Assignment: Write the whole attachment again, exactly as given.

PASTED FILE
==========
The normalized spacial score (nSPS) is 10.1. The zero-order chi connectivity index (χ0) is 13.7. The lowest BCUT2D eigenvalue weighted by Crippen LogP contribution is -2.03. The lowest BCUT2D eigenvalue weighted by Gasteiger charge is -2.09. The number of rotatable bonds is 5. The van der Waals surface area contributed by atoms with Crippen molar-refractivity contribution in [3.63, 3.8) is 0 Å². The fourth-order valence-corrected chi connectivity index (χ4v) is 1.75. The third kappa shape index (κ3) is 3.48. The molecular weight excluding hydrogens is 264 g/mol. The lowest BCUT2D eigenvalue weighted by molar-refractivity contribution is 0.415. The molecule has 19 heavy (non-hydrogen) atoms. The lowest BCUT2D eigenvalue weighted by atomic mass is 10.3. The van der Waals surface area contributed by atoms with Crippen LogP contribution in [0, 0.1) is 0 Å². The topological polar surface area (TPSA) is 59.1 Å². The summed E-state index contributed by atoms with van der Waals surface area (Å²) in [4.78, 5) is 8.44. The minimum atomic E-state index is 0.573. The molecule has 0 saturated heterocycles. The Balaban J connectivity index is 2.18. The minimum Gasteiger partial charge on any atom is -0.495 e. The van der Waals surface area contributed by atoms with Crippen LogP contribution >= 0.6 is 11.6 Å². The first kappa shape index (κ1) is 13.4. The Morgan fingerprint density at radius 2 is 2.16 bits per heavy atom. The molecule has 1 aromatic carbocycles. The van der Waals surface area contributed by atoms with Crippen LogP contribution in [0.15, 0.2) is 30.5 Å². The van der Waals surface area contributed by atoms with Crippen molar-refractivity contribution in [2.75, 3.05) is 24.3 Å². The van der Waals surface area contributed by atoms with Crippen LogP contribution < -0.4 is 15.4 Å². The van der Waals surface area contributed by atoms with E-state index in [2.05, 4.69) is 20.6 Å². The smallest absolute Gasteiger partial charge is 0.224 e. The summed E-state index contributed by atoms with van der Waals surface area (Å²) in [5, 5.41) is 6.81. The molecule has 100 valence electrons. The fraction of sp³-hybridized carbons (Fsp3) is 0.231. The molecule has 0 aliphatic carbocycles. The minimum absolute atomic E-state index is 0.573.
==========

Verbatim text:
The normalized spacial score (nSPS) is 10.1. The zero-order chi connectivity index (χ0) is 13.7. The lowest BCUT2D eigenvalue weighted by Crippen LogP contribution is -2.03. The lowest BCUT2D eigenvalue weighted by Gasteiger charge is -2.09. The number of rotatable bonds is 5. The van der Waals surface area contributed by atoms with Crippen molar-refractivity contribution in [3.63, 3.8) is 0 Å². The fourth-order valence-corrected chi connectivity index (χ4v) is 1.75. The third kappa shape index (κ3) is 3.48. The molecular weight excluding hydrogens is 264 g/mol. The lowest BCUT2D eigenvalue weighted by molar-refractivity contribution is 0.415. The molecule has 19 heavy (non-hydrogen) atoms. The lowest BCUT2D eigenvalue weighted by atomic mass is 10.3. The van der Waals surface area contributed by atoms with Crippen LogP contribution in [0, 0.1) is 0 Å². The topological polar surface area (TPSA) is 59.1 Å². The summed E-state index contributed by atoms with van der Waals surface area (Å²) in [4.78, 5) is 8.44. The minimum atomic E-state index is 0.573. The molecule has 0 saturated heterocycles. The Balaban J connectivity index is 2.18. The minimum Gasteiger partial charge on any atom is -0.495 e. The van der Waals surface area contributed by atoms with Crippen LogP contribution >= 0.6 is 11.6 Å². The first kappa shape index (κ1) is 13.4. The Morgan fingerprint density at radius 2 is 2.16 bits per heavy atom. The molecule has 1 aromatic carbocycles. The van der Waals surface area contributed by atoms with Crippen LogP contribution in [0.15, 0.2) is 30.5 Å². The van der Waals surface area contributed by atoms with Crippen molar-refractivity contribution in [2.75, 3.05) is 24.3 Å². The van der Waals surface area contributed by atoms with Crippen LogP contribution < -0.4 is 15.4 Å². The van der Waals surface area contributed by atoms with E-state index in [2.05, 4.69) is 20.6 Å². The smallest absolute Gasteiger partial charge is 0.224 e. The summed E-state index contributed by atoms with van der Waals surface area (Å²) in [5, 5.41) is 6.81. The molecule has 100 valence electrons. The fraction of sp³-hybridized carbons (Fsp3) is 0.231. The molecule has 0 aliphatic carbocycles. The minimum absolute atomic E-state index is 0.573.